1 min read.Updated: 30 Jun 2020, 07:19 PM IST Written By Anulekha Ray
India on Monday banned 59 Chinese apps, including top social media platforms such as TikTok, Helo and WeChat
'The ban goes against the general trend of international trade and e-commerce,' says Ji Rong, spokesperson of Chinese Embassy in India
A day after India banned 59 Chinese mobile applications, China "firmly opposed" the measure, calling it "violation of World Trade Organisation rules." "India’s measure, selectively and discriminatory aims at certain Chinese apps on ambiguous and far-fetched grounds, runs against fair and transparent procedure requirements, abuses national security exceptions,& suspects of violating WTO rules," said Ji Rong, spokesperson of Chinese Embassy in India.
India on Monday banned 59 Chinese apps, including top social media platforms such as TikTok, Helo and WeChat to counter the threat posed by these applications to the country's "sovereignty and security." ShareIT, UC Browser, CamScanner, SHEIN, Club Factory are some of the prominent applications that have been blocked. The ban has been imposed under Section 69A of the Information Technology Act read with relevant provisions of the Information Technology Rules (Procedure and Safeguards for Blocking of Access of Information by Public) Rules 2009, the Centre said in a statement.
“We expect India acknowledges the mutually beneficial nature of China-India economic and trade cooperation, and urge the Indian side to change its discriminatory practices, maintain the momentum of China-India economic and trade cooperation, treat all investments and service providers equally, and create an open, fair and just business environment, while bearing in mind the fundamental interests of both sides and the overall interests of bilateral relations," Ji Rong said.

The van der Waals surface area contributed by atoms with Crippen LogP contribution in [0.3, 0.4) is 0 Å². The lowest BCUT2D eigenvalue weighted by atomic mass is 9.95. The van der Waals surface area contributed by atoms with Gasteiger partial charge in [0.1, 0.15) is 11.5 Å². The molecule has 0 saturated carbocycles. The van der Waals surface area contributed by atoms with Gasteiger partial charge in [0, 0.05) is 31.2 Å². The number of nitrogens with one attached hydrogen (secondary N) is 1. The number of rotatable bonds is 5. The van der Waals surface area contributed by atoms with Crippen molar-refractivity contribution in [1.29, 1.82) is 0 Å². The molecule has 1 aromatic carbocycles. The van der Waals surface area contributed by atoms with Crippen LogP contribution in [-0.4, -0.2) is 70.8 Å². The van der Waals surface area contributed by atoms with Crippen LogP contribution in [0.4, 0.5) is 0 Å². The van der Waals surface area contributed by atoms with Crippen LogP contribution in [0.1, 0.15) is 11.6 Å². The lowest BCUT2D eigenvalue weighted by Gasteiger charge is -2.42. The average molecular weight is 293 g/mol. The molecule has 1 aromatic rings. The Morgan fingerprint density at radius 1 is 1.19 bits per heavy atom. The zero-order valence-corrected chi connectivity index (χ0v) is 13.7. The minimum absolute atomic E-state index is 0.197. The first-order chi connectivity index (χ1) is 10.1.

Describing the ban as "discriminatory and selective," Ji Rong said, "It also goes against the general trend of international trade and e-commerce, and is not conducive to consumer interests and the market competition in India."
The Indian government said that the applications are engaged in activities "prejudicial to sovereignty and integrity of India, defence of India, security of state and public order." The ministry of electronics and IT said it had received "many representations raising concerns from citizens regarding security of data and risk to privacy relating to operation of certain apps," according to the press release.
This decision came amid the India-China clash at the borders. Tensions on the Indo-China border have spiked after 20 troops, including an Indian commanding officer, were killed in the face-off in Galwan valley.